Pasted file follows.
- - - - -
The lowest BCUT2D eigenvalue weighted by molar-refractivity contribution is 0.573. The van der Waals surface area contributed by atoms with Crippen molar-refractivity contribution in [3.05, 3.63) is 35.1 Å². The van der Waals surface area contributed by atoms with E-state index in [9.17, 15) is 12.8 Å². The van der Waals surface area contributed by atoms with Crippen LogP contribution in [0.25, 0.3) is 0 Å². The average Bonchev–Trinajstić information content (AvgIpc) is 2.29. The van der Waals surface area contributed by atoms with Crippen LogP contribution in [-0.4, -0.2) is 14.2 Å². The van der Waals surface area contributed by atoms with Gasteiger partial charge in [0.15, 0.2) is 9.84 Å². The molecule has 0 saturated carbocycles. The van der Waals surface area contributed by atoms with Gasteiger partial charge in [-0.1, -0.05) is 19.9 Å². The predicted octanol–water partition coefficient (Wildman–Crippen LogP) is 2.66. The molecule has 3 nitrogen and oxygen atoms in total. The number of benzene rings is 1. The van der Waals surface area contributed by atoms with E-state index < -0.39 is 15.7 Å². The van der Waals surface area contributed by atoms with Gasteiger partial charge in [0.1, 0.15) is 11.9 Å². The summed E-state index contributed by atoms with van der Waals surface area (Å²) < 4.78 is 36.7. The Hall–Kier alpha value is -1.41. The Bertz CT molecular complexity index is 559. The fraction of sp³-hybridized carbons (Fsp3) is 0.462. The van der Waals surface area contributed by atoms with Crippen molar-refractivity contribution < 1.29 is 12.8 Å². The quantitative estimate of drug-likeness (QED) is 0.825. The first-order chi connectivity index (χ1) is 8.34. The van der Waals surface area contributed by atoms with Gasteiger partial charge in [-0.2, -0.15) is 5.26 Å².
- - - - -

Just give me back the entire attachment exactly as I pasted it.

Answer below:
The lowest BCUT2D eigenvalue weighted by molar-refractivity contribution is 0.573. The van der Waals surface area contributed by atoms with Crippen molar-refractivity contribution in [3.05, 3.63) is 35.1 Å². The van der Waals surface area contributed by atoms with E-state index in [9.17, 15) is 12.8 Å². The van der Waals surface area contributed by atoms with Crippen LogP contribution in [0.25, 0.3) is 0 Å². The average Bonchev–Trinajstić information content (AvgIpc) is 2.29. The van der Waals surface area contributed by atoms with Crippen LogP contribution in [-0.4, -0.2) is 14.2 Å². The van der Waals surface area contributed by atoms with Gasteiger partial charge in [0.15, 0.2) is 9.84 Å². The molecule has 0 saturated carbocycles. The van der Waals surface area contributed by atoms with Gasteiger partial charge in [-0.1, -0.05) is 19.9 Å². The predicted octanol–water partition coefficient (Wildman–Crippen LogP) is 2.66. The molecule has 3 nitrogen and oxygen atoms in total. The number of benzene rings is 1. The van der Waals surface area contributed by atoms with E-state index < -0.39 is 15.7 Å². The van der Waals surface area contributed by atoms with Gasteiger partial charge in [0.1, 0.15) is 11.9 Å². The summed E-state index contributed by atoms with van der Waals surface area (Å²) < 4.78 is 36.7. The Hall–Kier alpha value is -1.41. The Bertz CT molecular complexity index is 559. The fraction of sp³-hybridized carbons (Fsp3) is 0.462. The van der Waals surface area contributed by atoms with Crippen molar-refractivity contribution < 1.29 is 12.8 Å². The quantitative estimate of drug-likeness (QED) is 0.825. The first-order chi connectivity index (χ1) is 8.34. The van der Waals surface area contributed by atoms with Gasteiger partial charge in [-0.2, -0.15) is 5.26 Å².